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Richard Robinson interviews Hendrix and Noel Redding for Hullabaloo at the Upper Berkeley Street flat. The interview is published in May.
February 2, 1968 Noel Redding completes an interview for the In Sound radio program. The program is hosted by Harry Harrison. The band remains in San Francisco but moves from the Fillmore East to perform two shows at the Winterland Ballroom.
Noel Redding completes an interview for the In Sound radio program. The program is hosted by Harry Harrison. The band remains in San Francisco but moves from the Fillmore East to perform two shows at the Winterland Ballroom.
Jimi Hendrix records a series of songs at Sound Center Studios (247 West 46th Street) in New York City. Recordings on this date include “My Friend” which features Ken Pine (12-string), Paul Caruso (harmonica), Jimmy Mayes (drums) and Stephen Stills (piano) accompanying Hendrix playing a bass guitar. The song would be later released on the posthumous album The Cry Of Love in 1971. Noel Redding joined the session later in the evening bringing rise to an instrumental workout of “Little Miss Lover” and while Hendrix records a version of “1983…(A Merman I Should Turn To Be).”
Jimi Hendrix, along with Noel Redding, spends the evening at The Scene Club in New York City.
Recording for “Three Little Bears” would take place at the Record Plant, where Steve Winwood, Jack Casady and a host of others visited the group. Although Hendrix originally coined the title, “Cherokee Mist” for the session, he later settled on “Three Little Bears” as its final working title. Throughout the session, Jimi developed a jazzy rhythm pattern that would eventually become “South Saturn Delta.” As the session progressed, Hendrix and bassist, Noel Redding get into a heated argument about the number of people in the studio. In his autobiography, Are You Experienced? Redding says, “There were tons of people in the studio – you couldn’t even move. It was a party not a session. He just said, ‘Relax man…’ I’d been relaxing for months, so I relaxed my way right out the place, not caring if I ever saw him again.” Taking a break from the session Hendrix leads an entourage to their local hangout at the Scene Club for some fun. Afterwards, Hendrix, Mitch Mitchell, Eddie Kramer, Winwood, Casady, Larry Coryell and others, return to the Record Plant to jam. These jams would become the foundation of “Voodoo Chile.” A number of recordings with Winwood and Casady participating were laid to tape on this night, with 3 of the takes being fused together as “Voodoo Chile Blues,” which was released on MCA’s 1994 release – :Blues.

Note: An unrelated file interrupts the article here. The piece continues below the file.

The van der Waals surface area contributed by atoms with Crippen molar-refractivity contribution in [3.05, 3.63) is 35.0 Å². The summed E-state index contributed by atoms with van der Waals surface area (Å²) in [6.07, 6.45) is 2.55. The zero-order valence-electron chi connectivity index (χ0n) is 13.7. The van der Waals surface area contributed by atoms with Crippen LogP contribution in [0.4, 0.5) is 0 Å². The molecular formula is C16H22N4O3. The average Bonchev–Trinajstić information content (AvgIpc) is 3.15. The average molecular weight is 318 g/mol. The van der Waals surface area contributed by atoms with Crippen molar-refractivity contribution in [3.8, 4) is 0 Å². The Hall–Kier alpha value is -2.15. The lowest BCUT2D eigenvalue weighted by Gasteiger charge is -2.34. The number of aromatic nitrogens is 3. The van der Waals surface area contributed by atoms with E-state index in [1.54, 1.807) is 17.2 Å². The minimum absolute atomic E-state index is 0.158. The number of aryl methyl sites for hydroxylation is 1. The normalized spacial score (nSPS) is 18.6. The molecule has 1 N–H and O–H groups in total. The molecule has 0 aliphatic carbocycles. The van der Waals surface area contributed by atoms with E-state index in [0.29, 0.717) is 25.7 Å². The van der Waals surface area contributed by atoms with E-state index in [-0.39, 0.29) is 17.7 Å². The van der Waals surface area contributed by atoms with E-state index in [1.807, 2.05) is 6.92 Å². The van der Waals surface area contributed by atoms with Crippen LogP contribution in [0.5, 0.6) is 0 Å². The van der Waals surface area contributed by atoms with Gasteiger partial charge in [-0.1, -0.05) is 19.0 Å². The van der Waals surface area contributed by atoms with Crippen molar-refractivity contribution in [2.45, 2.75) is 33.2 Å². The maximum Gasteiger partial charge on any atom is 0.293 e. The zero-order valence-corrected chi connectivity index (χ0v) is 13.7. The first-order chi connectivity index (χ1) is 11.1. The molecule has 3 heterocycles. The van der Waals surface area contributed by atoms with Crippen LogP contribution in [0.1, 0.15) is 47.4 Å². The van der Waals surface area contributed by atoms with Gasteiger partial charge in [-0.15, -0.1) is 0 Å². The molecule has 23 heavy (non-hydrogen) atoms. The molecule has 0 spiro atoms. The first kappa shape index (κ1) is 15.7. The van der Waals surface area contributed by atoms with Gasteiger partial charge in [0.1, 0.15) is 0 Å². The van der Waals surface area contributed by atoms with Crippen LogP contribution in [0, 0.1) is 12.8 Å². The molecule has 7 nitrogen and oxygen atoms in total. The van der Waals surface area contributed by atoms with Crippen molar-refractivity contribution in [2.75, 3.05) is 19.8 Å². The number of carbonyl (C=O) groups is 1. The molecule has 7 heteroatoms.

Larry Coryell (playing 12-string guitar) joins Noel Redding, at this early morning session at the Record Plant for the recording of his self-penned number, “Little, Little Girl.” A rough mix of the recording was also produced during the session. Later, Hendrix and Kramer prepare rough mixes of “Voodoo Child (Slight Return)” and “House Burning Down.”
Hendrix reportedly jams with Noel Redding, Frank Zappa, Arthur Brown, Steve Paul and Jimmy Carl Black at the Wreck Bar in the Castaways Hotel in Miami, Florida during the early morning hours. Redding boards a plane to return to London later that day.
Back in London, Noel Redding offers Neville Chesters a job as Road Manager for the upcoming Experience tour of Italy.
Mitch Mitchell, Noel Redding and his sister Vicki, and Eric Barrett arrive in Italy after flying from London’s Heathrow International Airport.
Eric Barrett and Keith Altham join Noel Redding on a flight from London to Terrino, Spain for a few days of relaxation.
Hendrix, Mitch Mitchell and Noel Redding travel to Portland, Oregon for an evening performance at Memorial Coliseum with support from Vanilla Fudge, Eire Apparent, and Soft Machine. The Experience’s set includes “Are You Experienced?” “Fire,” “Hey Joe,” “Foxey Lady,” “Voodoo Child (Slight Return),” “Little Wing,” “Spanish Castle Magic,” “Red House,” and “Purple Haze.” Jimi Hendrix is photographed in concert at the Memorial Coliseum in Portland, Oregon on September 9, 1968. Photo: Alan Hicks / © Authentic Hendrix, LLC
Jimi Hendrix, Noel Redding, Mitch Mitchell, Buddy Miles, Graham Bond and Eric Burdon jam at the Whiskey A Go Go in Hollywood, California.
Noel Redding and Mitch Mitchell return to London, England.
Mitch Mitchell and Noel Redding return to Los Angeles. Hendrix travels from Los Angeles International Airport to Honolulu, Hawaii where he is promptly interviewed by Wayne Harada for the October 3 issue of The Honolulu Advertiser.
Margaret Robin interviews Jimi Hendrix and Noel Redding for Black Music magazine.
Noel Redding is interviewed by Donna Lawson for the January 1969 issue of Eye magazine.
Mitch Mitchell and Noel Redding return to London for the Christmas Holidays. During this time, Redding teamed up with Jim Leverton and Eric Dillon to record 12 tracks for the upcoming Fat Mattress album.
Hendrix visits Noel Redding at Olympic Studios during a recording session for Fat Mattress. Later that evening, Jimi Hendrix travels to Ronnie Scott’s to enjoy an evening of performances by Roland Kirk & His Quartet.
The Scene, New York Jam Session According to Noel Redding, Hendrix and Mitchell joined him for an evening of jamming at the Scene nightclub, a favorite spot of the group.